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  The Capitoline Museums

 
 

 

The Capitoline Museums are considered as the first museum in the history. The collection started with a donation of four of the few bronze statues that we got from the antiquity by the Pope Sixtus IV in 1471; the She wolf, the Spinario (Boy with Thorn), the Camillus. These served as symbols of the continuity between the Roman Empire and the Catholic Church, but Pope Sixtus’ gift ended this association. Consequently  the Capitoline Museums were born. After having been closed to the public for a lengthy period of restoration, the museums now represent an extraordinary experience. Included in the museum complex the Palazzo dei Conservatori, Palazzo Nuovo, the Tabularium and the Palazzo Clementino Caffarelli. All these buildings skirt the Piazza del Campidoglio, realized by Michelangelo.

In the Palazzo Clementino Caffarelli, where is also the Capitoline Medal Collection, are the museum’s temporary exhibition. Many famous statues are housed in the Palazzo Nuovo, among them two Centaurs and a Dancing satyr, Venus and Galata Morente. There is also a room which contains busts of Roman emperors and the original works of philosophers and writers from various libraries around the world. The subterranean passages in the tunnel which connects the Palazzo Nuovo with the Palazzo dei Conservatori bring us to the Galleria Lapidaria, with a selection of the most important Capitoline’s epigraphic collection, and the ruins of the Temple of Veiove inside the Tabularium.

In the republican era the Tabularium served as an archive, but today is a terrace from which to admire the wonderful views across the Foro Romano valley. In the courtyard of the Palazzo dei Conservatori fragments of a colossal marble statue of Constantine have been preserved while the room inside the building contain richly decorated frescoes, the most noted being those of the Cavalier d’Arpino in the Orazi and Curiazi room. It is also in this building the museum’s Picture Gallery. From December 23 2005 the new Giardino Romano opens to the public at the Musei Capitolini. The garden will house the famous statue of Marcus Aurelius and the bronze bust of the emperor Constantine with hand and globe. It will be possible to see part of the wall of the ancient Giove Capitolino temple (VI century B. C.). The new museum’s wing of the Palazzo dei Conservatori also hosts statues and sculptures from the Horti Romani, like the Venere Esquilina, and the Castellani Collection of Greek and Etruscan vases.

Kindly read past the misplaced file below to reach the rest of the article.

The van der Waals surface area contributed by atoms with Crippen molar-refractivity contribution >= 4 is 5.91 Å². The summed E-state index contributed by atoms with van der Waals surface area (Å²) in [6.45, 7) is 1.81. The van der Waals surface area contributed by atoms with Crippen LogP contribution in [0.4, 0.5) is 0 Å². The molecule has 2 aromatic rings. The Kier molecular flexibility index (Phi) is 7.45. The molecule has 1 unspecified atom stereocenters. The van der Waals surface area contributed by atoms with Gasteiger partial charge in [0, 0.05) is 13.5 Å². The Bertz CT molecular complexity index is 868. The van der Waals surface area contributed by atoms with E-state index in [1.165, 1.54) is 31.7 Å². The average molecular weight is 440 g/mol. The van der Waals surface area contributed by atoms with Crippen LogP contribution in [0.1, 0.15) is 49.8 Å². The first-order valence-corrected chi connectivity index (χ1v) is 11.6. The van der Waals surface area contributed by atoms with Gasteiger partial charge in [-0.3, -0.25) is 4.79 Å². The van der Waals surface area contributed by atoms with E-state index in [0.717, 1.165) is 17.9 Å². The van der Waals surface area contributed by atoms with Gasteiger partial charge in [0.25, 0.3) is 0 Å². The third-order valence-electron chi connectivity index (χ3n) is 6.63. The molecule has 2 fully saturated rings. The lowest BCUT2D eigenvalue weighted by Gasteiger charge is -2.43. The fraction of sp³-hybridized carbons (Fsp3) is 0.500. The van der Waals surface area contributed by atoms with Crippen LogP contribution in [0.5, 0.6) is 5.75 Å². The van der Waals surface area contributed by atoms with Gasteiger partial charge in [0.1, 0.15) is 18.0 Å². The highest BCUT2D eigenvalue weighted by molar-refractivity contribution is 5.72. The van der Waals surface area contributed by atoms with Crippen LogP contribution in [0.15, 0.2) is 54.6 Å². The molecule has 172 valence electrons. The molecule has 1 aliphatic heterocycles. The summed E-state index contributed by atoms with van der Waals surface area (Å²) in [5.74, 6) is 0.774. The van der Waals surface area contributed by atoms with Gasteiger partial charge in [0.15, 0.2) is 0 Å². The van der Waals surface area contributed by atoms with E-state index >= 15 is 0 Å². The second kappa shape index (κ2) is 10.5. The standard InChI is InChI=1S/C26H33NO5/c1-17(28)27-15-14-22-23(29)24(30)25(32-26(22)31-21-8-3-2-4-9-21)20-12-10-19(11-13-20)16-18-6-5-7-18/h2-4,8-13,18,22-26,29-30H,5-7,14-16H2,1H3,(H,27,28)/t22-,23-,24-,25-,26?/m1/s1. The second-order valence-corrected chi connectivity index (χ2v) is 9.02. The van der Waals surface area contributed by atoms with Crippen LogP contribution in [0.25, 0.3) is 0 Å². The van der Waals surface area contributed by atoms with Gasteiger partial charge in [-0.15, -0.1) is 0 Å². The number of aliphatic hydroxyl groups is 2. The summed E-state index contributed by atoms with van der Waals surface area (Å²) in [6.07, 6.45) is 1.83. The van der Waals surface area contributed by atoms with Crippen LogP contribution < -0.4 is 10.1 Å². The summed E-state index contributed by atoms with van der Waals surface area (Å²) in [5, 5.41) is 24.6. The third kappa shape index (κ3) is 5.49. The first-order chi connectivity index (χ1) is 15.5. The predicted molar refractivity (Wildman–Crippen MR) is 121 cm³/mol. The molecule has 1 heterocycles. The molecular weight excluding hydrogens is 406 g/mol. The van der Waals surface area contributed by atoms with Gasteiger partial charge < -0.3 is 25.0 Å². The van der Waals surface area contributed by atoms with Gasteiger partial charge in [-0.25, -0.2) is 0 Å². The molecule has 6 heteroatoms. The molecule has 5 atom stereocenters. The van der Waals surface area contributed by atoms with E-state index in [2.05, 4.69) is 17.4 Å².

Opening times
Tuesday - Sunday 9 a.m. – 8 p.m.
24th and 31st December 09 a.m. – 2 p.m.
Monday CLOSED
1st January, 1st May, 25th December CLOSED
The ticket-office closes one hour before the closing-time of the Museum

TICKETS
Ticket-office is situated on the Piazza del Campidoglio, on the ground floor of the Palazzo dei Conservatori.
When a temporary exhibition is under way at Palazzo Caffarelli the price of the ticket is slightly higher and includes entrance to the exhibition.

To receive additional information or to make a reservation for the Capitoline Museums please contact our concierge: Valentina